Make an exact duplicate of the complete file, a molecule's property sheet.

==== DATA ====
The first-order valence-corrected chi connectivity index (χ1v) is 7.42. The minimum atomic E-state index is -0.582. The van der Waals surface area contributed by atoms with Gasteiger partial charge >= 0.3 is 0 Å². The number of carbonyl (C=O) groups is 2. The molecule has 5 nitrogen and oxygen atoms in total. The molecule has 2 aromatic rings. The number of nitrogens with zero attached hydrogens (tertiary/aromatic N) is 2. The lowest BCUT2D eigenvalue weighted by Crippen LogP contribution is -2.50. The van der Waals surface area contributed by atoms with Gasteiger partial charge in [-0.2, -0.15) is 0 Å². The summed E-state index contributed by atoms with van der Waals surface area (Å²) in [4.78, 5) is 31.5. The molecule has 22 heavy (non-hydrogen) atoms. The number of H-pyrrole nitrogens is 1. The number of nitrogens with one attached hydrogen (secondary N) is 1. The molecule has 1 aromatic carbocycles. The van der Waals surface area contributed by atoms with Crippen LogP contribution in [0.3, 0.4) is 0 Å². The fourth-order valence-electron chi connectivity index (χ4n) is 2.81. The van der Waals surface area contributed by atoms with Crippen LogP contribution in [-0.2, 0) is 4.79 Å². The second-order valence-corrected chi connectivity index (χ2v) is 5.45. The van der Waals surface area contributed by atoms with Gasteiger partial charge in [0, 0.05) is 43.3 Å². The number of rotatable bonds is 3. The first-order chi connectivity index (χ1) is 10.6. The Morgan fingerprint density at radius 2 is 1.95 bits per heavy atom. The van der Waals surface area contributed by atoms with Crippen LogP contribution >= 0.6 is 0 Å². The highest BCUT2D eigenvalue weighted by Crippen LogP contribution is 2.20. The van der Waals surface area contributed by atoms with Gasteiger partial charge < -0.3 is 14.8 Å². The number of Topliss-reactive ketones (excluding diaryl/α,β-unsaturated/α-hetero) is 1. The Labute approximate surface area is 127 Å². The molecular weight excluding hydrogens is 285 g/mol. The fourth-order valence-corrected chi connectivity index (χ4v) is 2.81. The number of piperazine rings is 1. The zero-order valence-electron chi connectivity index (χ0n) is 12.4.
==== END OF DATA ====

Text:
The first-order valence-corrected chi connectivity index (χ1v) is 7.42. The minimum atomic E-state index is -0.582. The van der Waals surface area contributed by atoms with Gasteiger partial charge >= 0.3 is 0 Å². The number of carbonyl (C=O) groups is 2. The molecule has 5 nitrogen and oxygen atoms in total. The molecule has 2 aromatic rings. The number of nitrogens with zero attached hydrogens (tertiary/aromatic N) is 2. The lowest BCUT2D eigenvalue weighted by Crippen LogP contribution is -2.50. The van der Waals surface area contributed by atoms with Gasteiger partial charge in [-0.2, -0.15) is 0 Å². The summed E-state index contributed by atoms with van der Waals surface area (Å²) in [4.78, 5) is 31.5. The molecule has 22 heavy (non-hydrogen) atoms. The number of H-pyrrole nitrogens is 1. The number of nitrogens with one attached hydrogen (secondary N) is 1. The molecule has 1 aromatic carbocycles. The van der Waals surface area contributed by atoms with Crippen LogP contribution in [0.3, 0.4) is 0 Å². The fourth-order valence-electron chi connectivity index (χ4n) is 2.81. The van der Waals surface area contributed by atoms with Crippen LogP contribution in [-0.2, 0) is 4.79 Å². The second-order valence-corrected chi connectivity index (χ2v) is 5.45. The van der Waals surface area contributed by atoms with Gasteiger partial charge in [0, 0.05) is 43.3 Å². The number of rotatable bonds is 3. The first-order chi connectivity index (χ1) is 10.6. The Morgan fingerprint density at radius 2 is 1.95 bits per heavy atom. The van der Waals surface area contributed by atoms with Crippen LogP contribution >= 0.6 is 0 Å². The highest BCUT2D eigenvalue weighted by Crippen LogP contribution is 2.20. The van der Waals surface area contributed by atoms with Gasteiger partial charge < -0.3 is 14.8 Å². The number of Topliss-reactive ketones (excluding diaryl/α,β-unsaturated/α-hetero) is 1. The Labute approximate surface area is 127 Å². The molecular weight excluding hydrogens is 285 g/mol. The fourth-order valence-corrected chi connectivity index (χ4v) is 2.81. The number of piperazine rings is 1. The zero-order valence-electron chi connectivity index (χ0n) is 12.4.